Theme: “The Death of Objective Analysis”

Nowadays a lot of attempts to explain trends in the world, when applied to politics, are immediately discounted as ‘Conspiracy Theories’. Any attempt to identify those forces driving political change and events in the world nowadays is automatically derided as a ‘conspiracy theory’. Unfortunately it has become too easy in this way to block any attempt at objective political analysis by hurling this abuse at those brave enough to dare it.

The fact is that there are groups of people in the world who share common interests, and who seek to further those interests through the medium of politics. The concept of classes is an exceedingly useful one in this case, but one tainted by the particular history of misuse of this word.

In the nineteenth century when Marx was writing, the word ‘class’ was used by mathematicians and philosophers as an alternative to the word ‘set’. A class or a set are the same thing: “A group of objects united by sharing common attributes”.

We can apply the class concept to political and social analysis by defining it as: “A group of people who share certain common interests”. Note well, it is not necessary for members to share all interest or attributes, just the ones that define the set.

It is natural that people belonging to the same functionally defined class will act individually towards a common goal, because they are pursuing a common interest. It does not require any organisation or men in black to mastermind or direct this movement or current in politics. It is self-organising. In individually pursuing their own self-interests, they work towards a common aim. Furthermore groups of people within the ‘class’ may inhabit similar niches in society and thus actively communicate and co-operate with each other over interests they share. Again there is no need for an overarching leadership, no secret committee of the ‘illuminati’.

Within society there are groups of people who share different interests, different ‘classes’. Sometimes the interests of one class will conflict with those of another. The result may be a ‘class struggle’ or a ‘class war’. It is a simple reality of political life, not a conspiracy theory, or a piece of Marxist ideology.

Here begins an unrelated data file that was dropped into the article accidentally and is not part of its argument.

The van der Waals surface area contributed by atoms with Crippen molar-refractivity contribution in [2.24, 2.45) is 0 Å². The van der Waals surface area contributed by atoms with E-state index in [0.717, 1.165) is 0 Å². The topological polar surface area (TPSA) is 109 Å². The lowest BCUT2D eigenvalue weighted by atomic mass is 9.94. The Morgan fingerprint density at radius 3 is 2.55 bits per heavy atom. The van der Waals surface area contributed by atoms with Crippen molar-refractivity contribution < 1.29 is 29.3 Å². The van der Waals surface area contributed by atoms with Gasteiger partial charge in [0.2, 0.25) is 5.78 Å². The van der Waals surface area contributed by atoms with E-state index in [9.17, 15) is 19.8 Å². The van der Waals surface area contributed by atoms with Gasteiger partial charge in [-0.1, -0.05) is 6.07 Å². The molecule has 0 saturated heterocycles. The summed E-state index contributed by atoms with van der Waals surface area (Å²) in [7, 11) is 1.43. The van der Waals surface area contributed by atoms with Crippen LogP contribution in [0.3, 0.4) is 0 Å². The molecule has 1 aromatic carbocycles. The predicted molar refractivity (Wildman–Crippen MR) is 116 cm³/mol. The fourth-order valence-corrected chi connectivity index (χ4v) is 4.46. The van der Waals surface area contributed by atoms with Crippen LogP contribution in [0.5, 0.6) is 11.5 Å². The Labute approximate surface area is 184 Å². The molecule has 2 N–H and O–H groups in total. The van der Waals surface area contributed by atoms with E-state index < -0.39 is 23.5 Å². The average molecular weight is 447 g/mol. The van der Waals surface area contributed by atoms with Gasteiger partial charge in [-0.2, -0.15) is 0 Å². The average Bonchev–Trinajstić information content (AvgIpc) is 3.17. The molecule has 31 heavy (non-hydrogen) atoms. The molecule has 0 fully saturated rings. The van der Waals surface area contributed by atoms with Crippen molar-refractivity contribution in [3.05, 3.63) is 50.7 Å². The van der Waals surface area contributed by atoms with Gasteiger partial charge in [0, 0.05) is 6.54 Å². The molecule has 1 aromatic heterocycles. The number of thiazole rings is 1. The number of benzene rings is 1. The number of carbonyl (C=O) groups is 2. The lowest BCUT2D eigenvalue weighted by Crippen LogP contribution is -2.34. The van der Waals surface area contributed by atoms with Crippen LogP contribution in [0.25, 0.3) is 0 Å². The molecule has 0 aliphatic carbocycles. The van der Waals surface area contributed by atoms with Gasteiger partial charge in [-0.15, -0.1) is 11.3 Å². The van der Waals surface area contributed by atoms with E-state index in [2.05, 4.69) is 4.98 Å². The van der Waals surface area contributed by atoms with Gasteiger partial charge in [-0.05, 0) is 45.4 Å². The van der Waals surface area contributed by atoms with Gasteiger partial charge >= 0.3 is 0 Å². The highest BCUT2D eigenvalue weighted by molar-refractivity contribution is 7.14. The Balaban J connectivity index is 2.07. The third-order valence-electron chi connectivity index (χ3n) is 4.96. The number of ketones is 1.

In our current world a most typical class struggle is between different ethnic or sectarian groups for control of the state. In the west the concept of the ‘Nation State’ seems simple, ‘One state, one government and one nation, meaning one ethnicity.’ There are minorities, but they are marginal politically, and must pursue their political interests largely through the institutions designed and controlled by the dominant majority culture.

Sadly for the world, the west which seeks to tutor the rest of the world on how to solve their problems, does not understand that in most countries this over-simplistic view of the nation state is not very relevant. In most countries society is divided between different ‘classes’, based on ethnicity, religious sect et cetera. These groups have their distinct social networks. Each is suspicious of being ruled by the other. The groups compete with each other for control of the state.

The west’s simple solution to all political problems, namely ‘parliamentary democracy’ just doesn’t work. Political parties segregate along the ‘class’ lines. Parliament becomes a battleground of beggar my neighbour politics, each class trying to block policies of the other. Suspiciousness means that even policies which benefit both may be rejected by one if proposed by the other. Parliament becomes a civil war without guns, but often involves punches and verbal abuse.

Those progressive individuals who seek to set up political parties on universal principles find themselves with one seat in the house, or losing their deposit. The fact is that the practical benefits of promoting your own social networks vastly outweigh such high minded philosophy. It plugs into something deep in biology, but has a contemporary reality and relevance which cannot and will not be dismissed as mere ‘atavism’. It works for people.

In our western democratic societies different classes are in a struggle along economic lines. Some classes are more powerful than others, have more resources, more wealth and consequently more influence on the direction of the state than others. Such power imbalances belie the concept of democracy as being reflected by ‘one man one vote’.

Of greater importance is the responsiveness of the state to your class. Elected politicians are the instruments of government, not necessarily the source of government policy. Government policies are a response by the state to the influences of different classes, a continually shifting balance between the direct influence of smaller, wealthy, powerful classes and the weight of numbers of poorer, less directly influential classes. Who is elected is less important than the undercurrents of these battles for influence over the state and how they evolve.


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